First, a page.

Yaz and NuvaRing Associated with Risk of Birth Control Injuries

New York, New York”June 13, 2012”Recent studies and post-marketing reports have indicated an increased risk of potential injuries like blood clots and related complications, such as deep vein thrombosis, stroke, and pulmonary embolism, when using Yaz, Yasmin, Ocella, or NuvaRing.

Thousands of women have already sought the advice of a NuvaRing lawyer or Yaz lawyer and have filed a lawsuit in an attempt to hold manufacturers Bayer, Teva, and Organon liable for failing to warn of the risks. Now, Bayer is negotiating settlements in the current Yaz multidistrict litigation in Illinois, so far paying about $200,000 per case according to public statements by the company.

Though all forms of hormonal contraception carry some risk of blood clots, studies have found that those containing the progestin “drospirenone,” like Yaz, Yasmin, and Ocella, as well as contraceptive patches and rings, like the NuvaRing, are more likely than standard contraceptives containing levonorgestrel to increase the risk of these injuries. Two studies published in the British Medical Journal, for instance, reported a two-to-three fold greater risk of blood clots in women using oral contraceptives containing drospirenone, versus those using pills containing levonorgestrel. In addition, preliminary data from an FDA-funded epidemiology study has so far shown an approximately 1.5-fold increase in the risk of blood clots for the users of drospirenone-containing products compared to other hormonal contraceptives.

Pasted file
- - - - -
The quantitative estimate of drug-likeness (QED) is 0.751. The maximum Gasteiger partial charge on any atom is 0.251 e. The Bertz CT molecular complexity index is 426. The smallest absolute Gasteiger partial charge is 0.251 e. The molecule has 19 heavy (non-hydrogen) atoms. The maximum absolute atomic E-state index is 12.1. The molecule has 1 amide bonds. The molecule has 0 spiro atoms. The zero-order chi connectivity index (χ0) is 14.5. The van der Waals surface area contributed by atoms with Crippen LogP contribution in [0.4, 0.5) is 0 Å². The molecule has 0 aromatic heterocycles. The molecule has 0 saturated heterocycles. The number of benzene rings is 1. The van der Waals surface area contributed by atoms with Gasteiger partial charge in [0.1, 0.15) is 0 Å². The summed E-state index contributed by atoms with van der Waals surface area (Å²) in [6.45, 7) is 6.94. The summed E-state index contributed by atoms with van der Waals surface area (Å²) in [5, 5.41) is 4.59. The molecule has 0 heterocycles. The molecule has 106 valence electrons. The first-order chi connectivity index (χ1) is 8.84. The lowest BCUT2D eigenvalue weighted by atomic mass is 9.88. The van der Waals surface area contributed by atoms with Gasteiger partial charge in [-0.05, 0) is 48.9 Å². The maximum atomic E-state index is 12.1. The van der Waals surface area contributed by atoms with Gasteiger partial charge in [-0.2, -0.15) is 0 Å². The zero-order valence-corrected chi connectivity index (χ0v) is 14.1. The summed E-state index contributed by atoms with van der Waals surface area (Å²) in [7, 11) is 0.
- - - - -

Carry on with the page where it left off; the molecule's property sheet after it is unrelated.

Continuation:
In addition, the FDA released a report in October 2011 noting that the NuvaRing was associated with a significantly higher risk of deep vein thrombosis and pulmonary emboli, when compared to standard low-dose estrogen birth control pills. These results agreed with a Danish study that found women using vaginal rings like the NuvaRing had a 90 percent higher risk of venous thrombosis than did women using combined oral contraceptives containing levonorgestrel.